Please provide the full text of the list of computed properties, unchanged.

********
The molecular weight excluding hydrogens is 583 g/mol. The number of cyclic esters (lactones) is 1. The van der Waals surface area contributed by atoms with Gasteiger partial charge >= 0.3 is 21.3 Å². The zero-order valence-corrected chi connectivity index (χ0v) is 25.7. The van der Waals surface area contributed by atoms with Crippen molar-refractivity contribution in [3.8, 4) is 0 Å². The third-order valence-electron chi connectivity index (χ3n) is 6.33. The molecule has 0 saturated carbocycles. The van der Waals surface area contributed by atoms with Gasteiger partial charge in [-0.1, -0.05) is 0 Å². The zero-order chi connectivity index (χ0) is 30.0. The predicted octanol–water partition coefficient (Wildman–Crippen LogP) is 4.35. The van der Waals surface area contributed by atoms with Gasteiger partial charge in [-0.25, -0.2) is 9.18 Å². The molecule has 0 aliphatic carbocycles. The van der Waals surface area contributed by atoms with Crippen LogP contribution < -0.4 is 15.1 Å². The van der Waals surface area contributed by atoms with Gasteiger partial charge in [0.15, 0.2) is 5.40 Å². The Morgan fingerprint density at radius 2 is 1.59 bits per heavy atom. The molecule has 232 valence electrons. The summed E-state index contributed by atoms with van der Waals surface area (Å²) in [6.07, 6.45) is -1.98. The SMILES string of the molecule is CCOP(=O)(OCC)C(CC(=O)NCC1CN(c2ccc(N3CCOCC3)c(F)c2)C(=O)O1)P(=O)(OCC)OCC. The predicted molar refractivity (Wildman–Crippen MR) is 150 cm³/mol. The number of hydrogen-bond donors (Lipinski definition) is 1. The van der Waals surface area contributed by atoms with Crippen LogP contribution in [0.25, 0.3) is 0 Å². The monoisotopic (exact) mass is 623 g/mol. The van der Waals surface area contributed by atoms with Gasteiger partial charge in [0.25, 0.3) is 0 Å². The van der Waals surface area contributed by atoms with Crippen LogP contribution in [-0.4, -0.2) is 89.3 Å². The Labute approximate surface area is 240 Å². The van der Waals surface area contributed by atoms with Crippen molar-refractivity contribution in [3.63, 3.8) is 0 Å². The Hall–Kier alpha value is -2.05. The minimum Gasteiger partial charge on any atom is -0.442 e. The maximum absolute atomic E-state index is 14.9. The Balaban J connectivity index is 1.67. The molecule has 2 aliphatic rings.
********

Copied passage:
The molecular weight excluding hydrogens is 583 g/mol. The number of cyclic esters (lactones) is 1. The van der Waals surface area contributed by atoms with Gasteiger partial charge >= 0.3 is 21.3 Å². The zero-order valence-corrected chi connectivity index (χ0v) is 25.7. The van der Waals surface area contributed by atoms with Crippen molar-refractivity contribution in [3.8, 4) is 0 Å². The third-order valence-electron chi connectivity index (χ3n) is 6.33. The molecule has 0 saturated carbocycles. The van der Waals surface area contributed by atoms with Gasteiger partial charge in [-0.1, -0.05) is 0 Å². The zero-order chi connectivity index (χ0) is 30.0. The predicted octanol–water partition coefficient (Wildman–Crippen LogP) is 4.35. The van der Waals surface area contributed by atoms with Gasteiger partial charge in [-0.25, -0.2) is 9.18 Å². The molecule has 0 aliphatic carbocycles. The van der Waals surface area contributed by atoms with Crippen LogP contribution < -0.4 is 15.1 Å². The van der Waals surface area contributed by atoms with Gasteiger partial charge in [0.15, 0.2) is 5.40 Å². The Morgan fingerprint density at radius 2 is 1.59 bits per heavy atom. The molecule has 232 valence electrons. The summed E-state index contributed by atoms with van der Waals surface area (Å²) in [6.07, 6.45) is -1.98. The SMILES string of the molecule is CCOP(=O)(OCC)C(CC(=O)NCC1CN(c2ccc(N3CCOCC3)c(F)c2)C(=O)O1)P(=O)(OCC)OCC. The predicted molar refractivity (Wildman–Crippen MR) is 150 cm³/mol. The number of hydrogen-bond donors (Lipinski definition) is 1. The van der Waals surface area contributed by atoms with Crippen LogP contribution in [0.25, 0.3) is 0 Å². The monoisotopic (exact) mass is 623 g/mol. The van der Waals surface area contributed by atoms with Gasteiger partial charge in [0.25, 0.3) is 0 Å². The van der Waals surface area contributed by atoms with Crippen LogP contribution in [-0.4, -0.2) is 89.3 Å². The Labute approximate surface area is 240 Å². The van der Waals surface area contributed by atoms with Crippen molar-refractivity contribution in [3.63, 3.8) is 0 Å². The Hall–Kier alpha value is -2.05. The minimum Gasteiger partial charge on any atom is -0.442 e. The maximum absolute atomic E-state index is 14.9. The Balaban J connectivity index is 1.67. The molecule has 2 aliphatic rings.